(We guessed that Surowiecki did not mean "crowds" at all — but aggregated, independent individuals, putting their heads together like Strunk and White.)
But now that we have read half the book we breathe a sigh of regret; the book is not bad. In fact, it is delightfully misleading.
The idea of the book is that crowds are smart. We never doubted it. "Two heads are better than one," is the old expression. Actually, two heads are often better than two. Putting people together with different points of views, different tastes, different brains, and different incentives actually can work a kind of magic — multiplying the talents of the people involved. Surowiecki provides many examples. We have our own: Laurel and Hardy. Rogers and Hammerstein. Gilbert and Sullivan. Bogart and Bacall. Simon and Garfunckel. Antony and Cleopatra. Brad and Jennifer. Lennon and McCarthy. Burns and Allen. Dow and Jones. Ernest and Julio. Jagger and Richards. Scrooge and Marley. Bonnie and Clyde. Jack and Daniels.
Ek aur ek guyazah.
Of course, this does not mean that every time you get a couple of knuckleheads together they're going to write good music or build an atomic bomb. Get any bunch of people you want. We will bet that we will be better at guessing our PIN code — alone — than all of them put together. Nor can even a hundred of the smartest men on the planet do a better job of telling us what we want for breakfast than we can do for ourselves. Nor do you get any extra benefit from having a group of yes-men sitting around the table. Instead of giving you better outcomes, they merely reinforce the moronic ideas of the group leader. Even in decent groups, people tend to get bullied or bamboozled. Or, they merely follow along with any idea that has the floor. This sets off a "cascade" of ideas and opinions that tumbles toward an outcome — either benign or malevolent.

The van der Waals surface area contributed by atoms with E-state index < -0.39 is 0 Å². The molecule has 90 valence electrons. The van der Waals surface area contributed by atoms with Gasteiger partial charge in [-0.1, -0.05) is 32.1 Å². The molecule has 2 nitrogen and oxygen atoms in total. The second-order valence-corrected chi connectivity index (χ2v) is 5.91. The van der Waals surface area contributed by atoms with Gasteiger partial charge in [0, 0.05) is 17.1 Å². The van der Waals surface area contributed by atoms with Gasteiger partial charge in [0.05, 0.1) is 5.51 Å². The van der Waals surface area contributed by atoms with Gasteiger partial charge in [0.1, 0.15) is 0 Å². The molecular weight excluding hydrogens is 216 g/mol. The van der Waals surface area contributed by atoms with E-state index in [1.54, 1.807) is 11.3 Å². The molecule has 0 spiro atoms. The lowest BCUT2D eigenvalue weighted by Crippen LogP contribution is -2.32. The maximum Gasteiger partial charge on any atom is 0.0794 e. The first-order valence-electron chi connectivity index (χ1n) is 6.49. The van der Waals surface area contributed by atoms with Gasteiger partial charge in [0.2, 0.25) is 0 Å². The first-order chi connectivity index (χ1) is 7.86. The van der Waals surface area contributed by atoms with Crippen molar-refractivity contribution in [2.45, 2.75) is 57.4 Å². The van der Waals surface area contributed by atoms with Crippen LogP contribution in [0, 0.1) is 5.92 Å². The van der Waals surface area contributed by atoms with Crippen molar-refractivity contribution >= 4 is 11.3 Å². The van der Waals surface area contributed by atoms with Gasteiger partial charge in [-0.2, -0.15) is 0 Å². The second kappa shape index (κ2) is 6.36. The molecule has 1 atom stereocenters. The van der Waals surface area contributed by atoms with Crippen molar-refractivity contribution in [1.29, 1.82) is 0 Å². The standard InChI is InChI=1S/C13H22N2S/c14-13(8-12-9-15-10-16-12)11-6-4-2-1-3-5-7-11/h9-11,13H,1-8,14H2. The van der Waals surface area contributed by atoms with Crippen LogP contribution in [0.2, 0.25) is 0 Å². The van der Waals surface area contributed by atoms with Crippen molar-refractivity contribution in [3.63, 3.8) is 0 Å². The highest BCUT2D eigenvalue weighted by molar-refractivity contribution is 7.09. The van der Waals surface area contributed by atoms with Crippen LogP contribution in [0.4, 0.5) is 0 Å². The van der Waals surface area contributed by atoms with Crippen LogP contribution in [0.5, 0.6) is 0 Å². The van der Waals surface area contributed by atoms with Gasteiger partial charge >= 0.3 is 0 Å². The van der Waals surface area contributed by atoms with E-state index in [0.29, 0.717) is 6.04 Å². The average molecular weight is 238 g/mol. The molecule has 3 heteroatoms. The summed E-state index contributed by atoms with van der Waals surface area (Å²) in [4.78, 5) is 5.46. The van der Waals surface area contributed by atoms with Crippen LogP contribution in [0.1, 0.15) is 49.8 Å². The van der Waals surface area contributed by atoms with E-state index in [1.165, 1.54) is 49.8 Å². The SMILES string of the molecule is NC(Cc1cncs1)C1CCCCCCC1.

Still, the Bolsheviks and syndicalists were right about one thing: Collectives work. But the collectivists always make a mess of things when they insist. The only collectives that work are voluntary collectives — families, markets, communities, social groups, religious groups, enterprises — the very things the collectivists wanted to destroy.
None of this is particularly new. Adam Smith, Adam Ferguson...and generations of natural philosophers and economists have worked on these issues for many years. What is refreshing about The Wisdom of Crowds is that Surowiecki describes what Hayek called the "spontaneous order," as if he had just discovered it. He seems astonished — and perhaps disappointed — that people go about their daily lives and get things done, without anyone telling them what to do. It is as if he had never heard of culture, or trust, or fairness, or convention, or tradition...or any of the millions and millions of small acts of cooperation that make civilization possible. It makes the book fun to read — it's like taking a Baptist teenager to a whorehouse; "So this is what it's all about?" he asks, his face lit up and his pulse racing.
"Yep," you feel like replying. "What did you think?"
We have only read the first half of the book, however. More to come...
January 24, 2005
Bill Bonner [send him mail] is the author, with Addison Wiggin, of Financial Reckoning Day: Surviving the Soft Depression of The 21st Century.
Copyright © 2005 LewRockwell.com